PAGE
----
People are at the heart of the innovation process. They generate the ideas and knowledge that power innovation, and then apply this knowledge and the resulting technologies, products and services in the workplace and throughout society. Empowering people to innovate relies not only on broad and relevant formal education, but also on the development of wide-ranging skills, and on providing people with opportunities to use and leverage these skills throughout the economy and society.
Globalization also affects the skill requirements on the labor market. As production becomes increasingly globalized, societies cannot sustain a model in which innovation is driven by a small trained elite and supported by a large body of relatively low skilled production workers. Instead, all workers must have the skills to adapt, to engage with innovation, modify their tasks or change jobs. Such skills may be best achieved through a generalist education and on-the-job training. Because globalization leads to greater collaboration, firms also need good skills for forming trust-based relationships.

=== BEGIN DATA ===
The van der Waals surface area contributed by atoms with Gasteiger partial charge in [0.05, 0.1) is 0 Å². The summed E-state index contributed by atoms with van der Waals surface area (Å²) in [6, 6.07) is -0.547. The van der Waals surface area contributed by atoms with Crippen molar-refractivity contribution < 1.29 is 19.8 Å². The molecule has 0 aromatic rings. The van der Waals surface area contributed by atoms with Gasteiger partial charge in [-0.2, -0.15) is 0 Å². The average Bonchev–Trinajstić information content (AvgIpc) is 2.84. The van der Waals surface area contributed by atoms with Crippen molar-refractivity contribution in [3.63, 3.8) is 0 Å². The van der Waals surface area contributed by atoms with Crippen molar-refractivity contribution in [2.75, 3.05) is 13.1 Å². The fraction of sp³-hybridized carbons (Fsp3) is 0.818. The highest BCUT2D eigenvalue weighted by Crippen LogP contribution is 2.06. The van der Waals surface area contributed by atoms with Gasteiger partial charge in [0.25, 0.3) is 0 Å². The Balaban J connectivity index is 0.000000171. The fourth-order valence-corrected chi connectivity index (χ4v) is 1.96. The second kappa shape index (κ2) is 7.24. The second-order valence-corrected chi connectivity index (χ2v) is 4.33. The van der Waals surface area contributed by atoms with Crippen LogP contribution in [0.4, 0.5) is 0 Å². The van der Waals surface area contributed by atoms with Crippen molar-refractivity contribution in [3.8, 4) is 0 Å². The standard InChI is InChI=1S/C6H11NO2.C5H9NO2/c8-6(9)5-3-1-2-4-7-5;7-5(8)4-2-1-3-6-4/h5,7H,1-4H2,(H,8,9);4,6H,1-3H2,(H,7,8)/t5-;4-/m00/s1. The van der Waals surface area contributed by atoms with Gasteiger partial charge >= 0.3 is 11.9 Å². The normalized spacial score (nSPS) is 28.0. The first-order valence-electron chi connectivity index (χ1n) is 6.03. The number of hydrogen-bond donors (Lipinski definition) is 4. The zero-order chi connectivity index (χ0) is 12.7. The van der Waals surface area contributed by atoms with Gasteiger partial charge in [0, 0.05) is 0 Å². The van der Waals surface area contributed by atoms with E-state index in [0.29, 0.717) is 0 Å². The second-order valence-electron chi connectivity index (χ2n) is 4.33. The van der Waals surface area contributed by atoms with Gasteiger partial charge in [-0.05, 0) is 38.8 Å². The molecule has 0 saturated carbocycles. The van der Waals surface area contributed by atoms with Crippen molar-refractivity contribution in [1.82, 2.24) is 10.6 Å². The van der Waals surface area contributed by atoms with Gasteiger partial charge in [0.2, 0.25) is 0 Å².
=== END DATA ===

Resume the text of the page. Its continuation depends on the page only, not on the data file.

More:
“Brain circulation” can stimulate knowledge transfer to sending countries. Returning professionals make the knowledge they have acquired available to their home country and maintain networks abroad which facilitate continuing knowledge exchange. To make the most of brain circulation, hte home country needs to have sufficient absorptive capacity and returning migrants need to be able to re-enter local labor markets at a level that is appropriate for their skills and knowledge.